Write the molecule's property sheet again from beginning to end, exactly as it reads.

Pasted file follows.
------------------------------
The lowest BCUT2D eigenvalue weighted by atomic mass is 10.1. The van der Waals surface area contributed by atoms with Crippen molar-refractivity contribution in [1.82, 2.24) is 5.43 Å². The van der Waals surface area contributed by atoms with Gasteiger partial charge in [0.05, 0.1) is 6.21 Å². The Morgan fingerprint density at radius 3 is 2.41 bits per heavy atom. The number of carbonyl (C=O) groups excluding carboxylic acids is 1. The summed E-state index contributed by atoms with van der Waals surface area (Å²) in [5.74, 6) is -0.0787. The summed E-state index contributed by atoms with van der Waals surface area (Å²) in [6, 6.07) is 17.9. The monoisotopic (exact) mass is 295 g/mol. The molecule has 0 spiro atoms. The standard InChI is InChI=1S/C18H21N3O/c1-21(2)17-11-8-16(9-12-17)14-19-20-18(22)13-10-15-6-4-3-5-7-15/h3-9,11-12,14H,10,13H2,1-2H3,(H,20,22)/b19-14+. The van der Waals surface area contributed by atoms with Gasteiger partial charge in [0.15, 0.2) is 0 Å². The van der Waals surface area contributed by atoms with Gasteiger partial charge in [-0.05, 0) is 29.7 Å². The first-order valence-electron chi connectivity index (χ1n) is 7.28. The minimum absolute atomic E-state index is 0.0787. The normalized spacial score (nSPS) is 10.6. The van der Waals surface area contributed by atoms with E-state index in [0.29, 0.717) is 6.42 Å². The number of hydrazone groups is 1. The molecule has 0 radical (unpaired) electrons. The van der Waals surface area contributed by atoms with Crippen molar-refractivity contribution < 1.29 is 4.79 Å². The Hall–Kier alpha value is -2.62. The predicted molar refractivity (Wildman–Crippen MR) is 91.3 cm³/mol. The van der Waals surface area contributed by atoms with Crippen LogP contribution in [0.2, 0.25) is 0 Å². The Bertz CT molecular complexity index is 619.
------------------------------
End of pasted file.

The lowest BCUT2D eigenvalue weighted by atomic mass is 10.1. The van der Waals surface area contributed by atoms with Crippen molar-refractivity contribution in [1.82, 2.24) is 5.43 Å². The van der Waals surface area contributed by atoms with Gasteiger partial charge in [0.05, 0.1) is 6.21 Å². The Morgan fingerprint density at radius 3 is 2.41 bits per heavy atom. The number of carbonyl (C=O) groups excluding carboxylic acids is 1. The summed E-state index contributed by atoms with van der Waals surface area (Å²) in [5.74, 6) is -0.0787. The summed E-state index contributed by atoms with van der Waals surface area (Å²) in [6, 6.07) is 17.9. The monoisotopic (exact) mass is 295 g/mol. The molecule has 0 spiro atoms. The standard InChI is InChI=1S/C18H21N3O/c1-21(2)17-11-8-16(9-12-17)14-19-20-18(22)13-10-15-6-4-3-5-7-15/h3-9,11-12,14H,10,13H2,1-2H3,(H,20,22)/b19-14+. The van der Waals surface area contributed by atoms with Gasteiger partial charge in [0.15, 0.2) is 0 Å². The van der Waals surface area contributed by atoms with Gasteiger partial charge in [-0.05, 0) is 29.7 Å². The first-order valence-electron chi connectivity index (χ1n) is 7.28. The minimum absolute atomic E-state index is 0.0787. The normalized spacial score (nSPS) is 10.6. The van der Waals surface area contributed by atoms with E-state index in [0.29, 0.717) is 6.42 Å². The number of hydrazone groups is 1. The molecule has 0 radical (unpaired) electrons. The van der Waals surface area contributed by atoms with Crippen molar-refractivity contribution < 1.29 is 4.79 Å². The Hall–Kier alpha value is -2.62. The predicted molar refractivity (Wildman–Crippen MR) is 91.3 cm³/mol. The van der Waals surface area contributed by atoms with Crippen LogP contribution in [0.2, 0.25) is 0 Å². The Bertz CT molecular complexity index is 619.